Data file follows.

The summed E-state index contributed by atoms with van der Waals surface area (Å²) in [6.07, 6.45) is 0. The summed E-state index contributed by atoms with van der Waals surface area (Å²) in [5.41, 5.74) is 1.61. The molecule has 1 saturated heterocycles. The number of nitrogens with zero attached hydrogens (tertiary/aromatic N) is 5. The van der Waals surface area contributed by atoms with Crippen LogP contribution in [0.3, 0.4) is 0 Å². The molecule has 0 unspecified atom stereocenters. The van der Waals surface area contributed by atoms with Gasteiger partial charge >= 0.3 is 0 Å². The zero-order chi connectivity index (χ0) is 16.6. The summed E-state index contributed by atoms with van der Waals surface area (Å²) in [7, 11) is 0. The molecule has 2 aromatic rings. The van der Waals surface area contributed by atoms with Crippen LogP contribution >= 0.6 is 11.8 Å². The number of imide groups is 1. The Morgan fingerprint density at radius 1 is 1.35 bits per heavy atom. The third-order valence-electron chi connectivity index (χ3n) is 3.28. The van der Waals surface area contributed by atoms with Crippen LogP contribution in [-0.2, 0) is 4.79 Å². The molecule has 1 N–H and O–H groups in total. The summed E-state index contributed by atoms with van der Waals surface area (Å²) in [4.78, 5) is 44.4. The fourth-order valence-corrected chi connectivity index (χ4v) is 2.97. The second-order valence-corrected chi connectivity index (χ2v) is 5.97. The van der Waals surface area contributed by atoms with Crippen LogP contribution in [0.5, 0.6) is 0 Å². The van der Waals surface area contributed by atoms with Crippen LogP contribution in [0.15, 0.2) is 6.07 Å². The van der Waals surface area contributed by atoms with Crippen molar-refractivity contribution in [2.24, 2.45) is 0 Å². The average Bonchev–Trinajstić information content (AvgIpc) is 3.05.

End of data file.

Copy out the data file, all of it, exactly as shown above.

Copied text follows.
The summed E-state index contributed by atoms with van der Waals surface area (Å²) in [6.07, 6.45) is 0. The summed E-state index contributed by atoms with van der Waals surface area (Å²) in [5.41, 5.74) is 1.61. The molecule has 1 saturated heterocycles. The number of nitrogens with zero attached hydrogens (tertiary/aromatic N) is 5. The van der Waals surface area contributed by atoms with Crippen LogP contribution in [0.3, 0.4) is 0 Å². The molecule has 0 unspecified atom stereocenters. The van der Waals surface area contributed by atoms with Gasteiger partial charge >= 0.3 is 0 Å². The zero-order chi connectivity index (χ0) is 16.6. The summed E-state index contributed by atoms with van der Waals surface area (Å²) in [7, 11) is 0. The molecule has 2 aromatic rings. The van der Waals surface area contributed by atoms with Crippen LogP contribution >= 0.6 is 11.8 Å². The number of imide groups is 1. The Morgan fingerprint density at radius 1 is 1.35 bits per heavy atom. The third-order valence-electron chi connectivity index (χ3n) is 3.28. The van der Waals surface area contributed by atoms with Crippen LogP contribution in [-0.2, 0) is 4.79 Å². The molecule has 1 N–H and O–H groups in total. The summed E-state index contributed by atoms with van der Waals surface area (Å²) in [4.78, 5) is 44.4. The fourth-order valence-corrected chi connectivity index (χ4v) is 2.97. The second-order valence-corrected chi connectivity index (χ2v) is 5.97. The van der Waals surface area contributed by atoms with Crippen LogP contribution in [0.5, 0.6) is 0 Å². The van der Waals surface area contributed by atoms with Crippen LogP contribution in [0.15, 0.2) is 6.07 Å². The van der Waals surface area contributed by atoms with Crippen molar-refractivity contribution in [2.24, 2.45) is 0 Å². The average Bonchev–Trinajstić information content (AvgIpc) is 3.05.